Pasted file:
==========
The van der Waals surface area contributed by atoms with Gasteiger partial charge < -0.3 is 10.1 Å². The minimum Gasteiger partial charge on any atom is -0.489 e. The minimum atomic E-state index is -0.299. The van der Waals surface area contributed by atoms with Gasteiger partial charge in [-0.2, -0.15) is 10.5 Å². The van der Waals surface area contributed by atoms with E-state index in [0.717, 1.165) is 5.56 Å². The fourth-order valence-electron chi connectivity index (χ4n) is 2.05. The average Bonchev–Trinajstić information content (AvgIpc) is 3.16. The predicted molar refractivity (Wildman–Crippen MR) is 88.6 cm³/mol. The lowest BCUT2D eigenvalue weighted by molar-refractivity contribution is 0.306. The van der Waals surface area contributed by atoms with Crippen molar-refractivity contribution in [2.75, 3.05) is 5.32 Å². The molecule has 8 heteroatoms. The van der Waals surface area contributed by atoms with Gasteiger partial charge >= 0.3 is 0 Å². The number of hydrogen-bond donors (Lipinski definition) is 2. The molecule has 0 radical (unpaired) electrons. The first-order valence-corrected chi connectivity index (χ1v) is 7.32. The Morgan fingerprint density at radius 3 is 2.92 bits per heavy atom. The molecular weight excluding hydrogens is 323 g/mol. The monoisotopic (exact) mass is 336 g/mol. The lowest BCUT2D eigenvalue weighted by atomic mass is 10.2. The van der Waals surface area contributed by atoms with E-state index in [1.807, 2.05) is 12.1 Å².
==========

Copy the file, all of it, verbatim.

The van der Waals surface area contributed by atoms with Gasteiger partial charge < -0.3 is 10.1 Å². The minimum Gasteiger partial charge on any atom is -0.489 e. The minimum atomic E-state index is -0.299. The van der Waals surface area contributed by atoms with Gasteiger partial charge in [-0.2, -0.15) is 10.5 Å². The van der Waals surface area contributed by atoms with E-state index in [0.717, 1.165) is 5.56 Å². The fourth-order valence-electron chi connectivity index (χ4n) is 2.05. The average Bonchev–Trinajstić information content (AvgIpc) is 3.16. The predicted molar refractivity (Wildman–Crippen MR) is 88.6 cm³/mol. The lowest BCUT2D eigenvalue weighted by molar-refractivity contribution is 0.306. The van der Waals surface area contributed by atoms with Crippen molar-refractivity contribution in [2.75, 3.05) is 5.32 Å². The molecule has 8 heteroatoms. The van der Waals surface area contributed by atoms with Gasteiger partial charge >= 0.3 is 0 Å². The number of hydrogen-bond donors (Lipinski definition) is 2. The molecule has 0 radical (unpaired) electrons. The first-order valence-corrected chi connectivity index (χ1v) is 7.32. The Morgan fingerprint density at radius 3 is 2.92 bits per heavy atom. The molecular weight excluding hydrogens is 323 g/mol. The monoisotopic (exact) mass is 336 g/mol. The lowest BCUT2D eigenvalue weighted by atomic mass is 10.2. The van der Waals surface area contributed by atoms with E-state index in [1.807, 2.05) is 12.1 Å².